As schools work to answer the question “How will we respond when some students do not learn?” they often start by looking for ways within their daily schedules to allocate time for interventions—time for students and teachers to drop everything and address specific skill gaps. Recently I’ve had several conversations with teachers and leaders who are making plans in their schools for this time. Having worked with several schools that have successfully made this time, I know it is imperative to simultaneously ask the fourth critical question of a PLC (“How will we respond when some students already know it?”). If Tier I instruction is quality, then only 15 to 20 percent of students should need interventions, which leaves at least 80 percent with no need for traditional interventions. If the time is going to be allocated to meet individual needs, the instruction during that time must be meaningful for all students.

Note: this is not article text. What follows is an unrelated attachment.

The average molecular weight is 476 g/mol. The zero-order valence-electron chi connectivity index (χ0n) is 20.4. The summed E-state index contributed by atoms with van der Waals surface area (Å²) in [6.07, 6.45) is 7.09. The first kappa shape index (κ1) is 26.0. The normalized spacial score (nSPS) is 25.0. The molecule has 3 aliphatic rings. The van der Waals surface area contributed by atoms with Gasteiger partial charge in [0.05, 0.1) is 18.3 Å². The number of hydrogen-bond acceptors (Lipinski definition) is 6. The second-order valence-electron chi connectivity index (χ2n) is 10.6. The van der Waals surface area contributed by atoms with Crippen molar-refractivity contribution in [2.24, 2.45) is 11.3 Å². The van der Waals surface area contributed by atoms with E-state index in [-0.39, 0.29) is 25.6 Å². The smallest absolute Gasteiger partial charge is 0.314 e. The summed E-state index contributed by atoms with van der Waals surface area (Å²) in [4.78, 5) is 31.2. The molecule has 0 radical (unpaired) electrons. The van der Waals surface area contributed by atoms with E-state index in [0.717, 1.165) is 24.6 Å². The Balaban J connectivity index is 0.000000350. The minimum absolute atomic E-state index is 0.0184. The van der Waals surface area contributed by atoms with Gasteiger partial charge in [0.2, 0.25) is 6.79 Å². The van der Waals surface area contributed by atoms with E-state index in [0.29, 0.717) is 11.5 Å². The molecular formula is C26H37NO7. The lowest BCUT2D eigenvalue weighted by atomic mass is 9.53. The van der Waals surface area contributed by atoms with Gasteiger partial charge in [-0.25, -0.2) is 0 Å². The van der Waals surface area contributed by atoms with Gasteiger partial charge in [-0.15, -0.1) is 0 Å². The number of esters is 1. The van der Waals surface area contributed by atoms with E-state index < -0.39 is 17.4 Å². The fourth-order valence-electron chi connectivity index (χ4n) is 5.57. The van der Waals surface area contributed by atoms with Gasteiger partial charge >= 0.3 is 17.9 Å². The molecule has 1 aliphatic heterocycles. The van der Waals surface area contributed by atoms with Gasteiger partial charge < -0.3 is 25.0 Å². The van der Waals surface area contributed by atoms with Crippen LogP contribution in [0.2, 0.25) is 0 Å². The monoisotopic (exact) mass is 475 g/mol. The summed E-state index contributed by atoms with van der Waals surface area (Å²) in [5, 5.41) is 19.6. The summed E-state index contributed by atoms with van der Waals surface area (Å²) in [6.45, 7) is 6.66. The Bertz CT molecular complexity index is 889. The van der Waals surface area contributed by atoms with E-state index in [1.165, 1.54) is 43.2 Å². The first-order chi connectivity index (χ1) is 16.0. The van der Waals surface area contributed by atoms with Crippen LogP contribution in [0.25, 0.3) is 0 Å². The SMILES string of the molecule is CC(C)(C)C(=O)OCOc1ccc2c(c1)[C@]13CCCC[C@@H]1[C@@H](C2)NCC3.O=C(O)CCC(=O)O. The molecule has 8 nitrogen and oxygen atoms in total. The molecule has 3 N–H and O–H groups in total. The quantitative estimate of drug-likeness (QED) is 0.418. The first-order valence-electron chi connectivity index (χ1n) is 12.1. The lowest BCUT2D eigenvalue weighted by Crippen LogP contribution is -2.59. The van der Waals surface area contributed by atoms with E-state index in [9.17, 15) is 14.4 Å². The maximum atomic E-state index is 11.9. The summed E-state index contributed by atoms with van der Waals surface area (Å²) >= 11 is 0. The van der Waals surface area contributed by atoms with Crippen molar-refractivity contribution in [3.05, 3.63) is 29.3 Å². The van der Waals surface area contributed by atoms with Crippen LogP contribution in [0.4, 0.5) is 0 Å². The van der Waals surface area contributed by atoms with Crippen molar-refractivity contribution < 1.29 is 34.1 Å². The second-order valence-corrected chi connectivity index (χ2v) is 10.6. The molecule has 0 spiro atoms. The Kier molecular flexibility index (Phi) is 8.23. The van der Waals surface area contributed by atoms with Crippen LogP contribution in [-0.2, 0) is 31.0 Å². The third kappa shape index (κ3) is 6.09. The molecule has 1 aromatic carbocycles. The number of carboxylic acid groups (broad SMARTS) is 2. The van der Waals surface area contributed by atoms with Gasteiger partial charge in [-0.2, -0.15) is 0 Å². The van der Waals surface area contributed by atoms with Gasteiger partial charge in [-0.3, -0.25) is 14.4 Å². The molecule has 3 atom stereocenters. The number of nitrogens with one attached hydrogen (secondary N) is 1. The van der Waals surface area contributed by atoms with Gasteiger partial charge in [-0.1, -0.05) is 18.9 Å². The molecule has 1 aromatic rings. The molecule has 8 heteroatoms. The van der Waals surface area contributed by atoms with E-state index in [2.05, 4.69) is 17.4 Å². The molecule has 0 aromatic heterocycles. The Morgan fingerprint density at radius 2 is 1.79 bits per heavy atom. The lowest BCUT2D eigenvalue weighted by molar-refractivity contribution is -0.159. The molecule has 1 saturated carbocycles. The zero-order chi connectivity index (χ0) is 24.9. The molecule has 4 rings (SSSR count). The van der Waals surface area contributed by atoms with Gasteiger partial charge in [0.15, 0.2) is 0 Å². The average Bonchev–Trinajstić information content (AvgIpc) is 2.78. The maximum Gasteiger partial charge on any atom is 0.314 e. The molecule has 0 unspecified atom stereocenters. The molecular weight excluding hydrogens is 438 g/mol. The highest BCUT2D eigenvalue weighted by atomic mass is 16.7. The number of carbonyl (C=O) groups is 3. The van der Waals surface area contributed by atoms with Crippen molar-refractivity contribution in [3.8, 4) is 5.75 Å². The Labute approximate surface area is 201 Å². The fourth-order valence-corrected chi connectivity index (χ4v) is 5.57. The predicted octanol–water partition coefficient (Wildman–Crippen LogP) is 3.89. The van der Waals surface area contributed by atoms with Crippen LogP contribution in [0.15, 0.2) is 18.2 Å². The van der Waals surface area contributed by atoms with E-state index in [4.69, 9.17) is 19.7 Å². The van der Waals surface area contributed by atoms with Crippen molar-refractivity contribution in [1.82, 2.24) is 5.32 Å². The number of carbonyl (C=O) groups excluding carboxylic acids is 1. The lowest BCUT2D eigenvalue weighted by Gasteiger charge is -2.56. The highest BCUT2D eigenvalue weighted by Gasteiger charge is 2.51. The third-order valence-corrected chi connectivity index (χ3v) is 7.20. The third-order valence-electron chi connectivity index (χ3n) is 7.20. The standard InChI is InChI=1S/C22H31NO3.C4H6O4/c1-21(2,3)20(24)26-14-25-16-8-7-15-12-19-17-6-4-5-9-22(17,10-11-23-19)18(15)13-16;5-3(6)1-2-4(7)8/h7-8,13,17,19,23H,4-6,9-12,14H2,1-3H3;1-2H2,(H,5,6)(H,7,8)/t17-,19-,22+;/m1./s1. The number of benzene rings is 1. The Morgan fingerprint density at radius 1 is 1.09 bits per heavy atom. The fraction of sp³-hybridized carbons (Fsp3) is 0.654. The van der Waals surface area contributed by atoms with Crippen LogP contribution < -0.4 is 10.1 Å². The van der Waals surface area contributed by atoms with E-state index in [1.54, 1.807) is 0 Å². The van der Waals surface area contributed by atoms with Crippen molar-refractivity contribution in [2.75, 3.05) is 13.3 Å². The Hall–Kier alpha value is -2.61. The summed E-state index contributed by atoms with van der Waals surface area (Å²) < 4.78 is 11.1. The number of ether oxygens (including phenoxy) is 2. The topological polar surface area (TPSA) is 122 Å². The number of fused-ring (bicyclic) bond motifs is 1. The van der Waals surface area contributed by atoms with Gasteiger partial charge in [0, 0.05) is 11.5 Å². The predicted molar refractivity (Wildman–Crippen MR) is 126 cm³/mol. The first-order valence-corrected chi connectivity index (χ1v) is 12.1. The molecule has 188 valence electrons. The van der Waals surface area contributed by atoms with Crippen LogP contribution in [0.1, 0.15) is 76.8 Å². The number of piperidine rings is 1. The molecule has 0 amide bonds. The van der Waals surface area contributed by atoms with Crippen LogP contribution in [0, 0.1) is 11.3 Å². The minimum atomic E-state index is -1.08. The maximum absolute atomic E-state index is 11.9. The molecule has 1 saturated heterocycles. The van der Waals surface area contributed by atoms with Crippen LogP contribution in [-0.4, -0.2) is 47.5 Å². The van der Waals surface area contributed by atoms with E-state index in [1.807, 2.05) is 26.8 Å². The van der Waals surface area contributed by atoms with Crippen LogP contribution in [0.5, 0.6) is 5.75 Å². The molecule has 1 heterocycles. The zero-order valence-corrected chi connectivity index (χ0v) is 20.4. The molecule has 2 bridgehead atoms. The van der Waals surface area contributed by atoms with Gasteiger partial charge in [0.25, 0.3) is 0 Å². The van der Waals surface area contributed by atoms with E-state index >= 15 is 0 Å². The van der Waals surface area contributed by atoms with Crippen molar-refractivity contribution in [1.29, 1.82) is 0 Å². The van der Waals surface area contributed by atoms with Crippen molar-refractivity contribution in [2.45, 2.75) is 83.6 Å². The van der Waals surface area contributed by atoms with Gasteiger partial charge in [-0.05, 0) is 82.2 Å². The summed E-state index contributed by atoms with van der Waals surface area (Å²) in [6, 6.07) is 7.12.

Mary Hendricks-Harris is chief academic officer for the Francis Howell School District in Missouri. With more than 20 years of experience, Mary has been a special education teacher, director of special education, and director of assessment.
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